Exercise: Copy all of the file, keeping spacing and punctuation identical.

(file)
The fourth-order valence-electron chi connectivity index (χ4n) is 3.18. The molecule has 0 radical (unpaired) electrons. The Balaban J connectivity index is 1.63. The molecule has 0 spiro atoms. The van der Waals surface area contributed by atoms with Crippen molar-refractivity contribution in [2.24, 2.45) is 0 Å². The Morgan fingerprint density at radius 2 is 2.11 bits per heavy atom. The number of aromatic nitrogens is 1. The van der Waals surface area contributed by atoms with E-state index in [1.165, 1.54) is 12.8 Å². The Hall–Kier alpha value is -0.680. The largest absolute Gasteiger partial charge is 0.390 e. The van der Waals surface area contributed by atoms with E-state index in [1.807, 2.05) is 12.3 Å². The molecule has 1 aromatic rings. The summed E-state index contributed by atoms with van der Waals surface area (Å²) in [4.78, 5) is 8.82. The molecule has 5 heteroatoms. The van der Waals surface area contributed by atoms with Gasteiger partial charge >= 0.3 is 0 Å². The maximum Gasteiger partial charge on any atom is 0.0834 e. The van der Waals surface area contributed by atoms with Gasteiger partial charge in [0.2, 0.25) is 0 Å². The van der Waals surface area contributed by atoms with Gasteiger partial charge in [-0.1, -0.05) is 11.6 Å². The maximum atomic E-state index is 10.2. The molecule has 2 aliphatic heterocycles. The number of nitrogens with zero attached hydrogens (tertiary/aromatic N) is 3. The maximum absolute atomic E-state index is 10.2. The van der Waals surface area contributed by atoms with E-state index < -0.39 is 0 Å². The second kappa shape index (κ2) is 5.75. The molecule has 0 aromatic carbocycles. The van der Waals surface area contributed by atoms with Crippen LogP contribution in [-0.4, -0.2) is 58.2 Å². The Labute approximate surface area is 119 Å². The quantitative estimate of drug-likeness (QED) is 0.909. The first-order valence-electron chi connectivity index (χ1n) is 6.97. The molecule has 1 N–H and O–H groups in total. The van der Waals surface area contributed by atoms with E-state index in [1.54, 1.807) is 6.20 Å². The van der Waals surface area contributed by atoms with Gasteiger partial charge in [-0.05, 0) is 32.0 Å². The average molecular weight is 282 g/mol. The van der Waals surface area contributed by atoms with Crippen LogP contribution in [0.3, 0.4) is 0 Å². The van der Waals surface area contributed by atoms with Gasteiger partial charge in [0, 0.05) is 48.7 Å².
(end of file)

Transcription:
The fourth-order valence-electron chi connectivity index (χ4n) is 3.18. The molecule has 0 radical (unpaired) electrons. The Balaban J connectivity index is 1.63. The molecule has 0 spiro atoms. The van der Waals surface area contributed by atoms with Crippen molar-refractivity contribution in [2.24, 2.45) is 0 Å². The Morgan fingerprint density at radius 2 is 2.11 bits per heavy atom. The number of aromatic nitrogens is 1. The van der Waals surface area contributed by atoms with E-state index in [1.165, 1.54) is 12.8 Å². The Hall–Kier alpha value is -0.680. The largest absolute Gasteiger partial charge is 0.390 e. The van der Waals surface area contributed by atoms with E-state index in [1.807, 2.05) is 12.3 Å². The molecule has 1 aromatic rings. The summed E-state index contributed by atoms with van der Waals surface area (Å²) in [4.78, 5) is 8.82. The molecule has 5 heteroatoms. The van der Waals surface area contributed by atoms with Gasteiger partial charge >= 0.3 is 0 Å². The maximum Gasteiger partial charge on any atom is 0.0834 e. The van der Waals surface area contributed by atoms with Gasteiger partial charge in [0.2, 0.25) is 0 Å². The van der Waals surface area contributed by atoms with Gasteiger partial charge in [-0.1, -0.05) is 11.6 Å². The maximum atomic E-state index is 10.2. The molecule has 2 aliphatic heterocycles. The number of nitrogens with zero attached hydrogens (tertiary/aromatic N) is 3. The maximum absolute atomic E-state index is 10.2. The van der Waals surface area contributed by atoms with E-state index < -0.39 is 0 Å². The second kappa shape index (κ2) is 5.75. The molecule has 0 aromatic carbocycles. The van der Waals surface area contributed by atoms with Crippen LogP contribution in [-0.4, -0.2) is 58.2 Å². The Labute approximate surface area is 119 Å². The quantitative estimate of drug-likeness (QED) is 0.909. The first-order valence-electron chi connectivity index (χ1n) is 6.97. The molecule has 1 N–H and O–H groups in total. The van der Waals surface area contributed by atoms with E-state index in [1.54, 1.807) is 6.20 Å². The van der Waals surface area contributed by atoms with Gasteiger partial charge in [-0.05, 0) is 32.0 Å². The average molecular weight is 282 g/mol. The van der Waals surface area contributed by atoms with Crippen LogP contribution in [0.3, 0.4) is 0 Å². The van der Waals surface area contributed by atoms with Gasteiger partial charge in [0, 0.05) is 48.7 Å².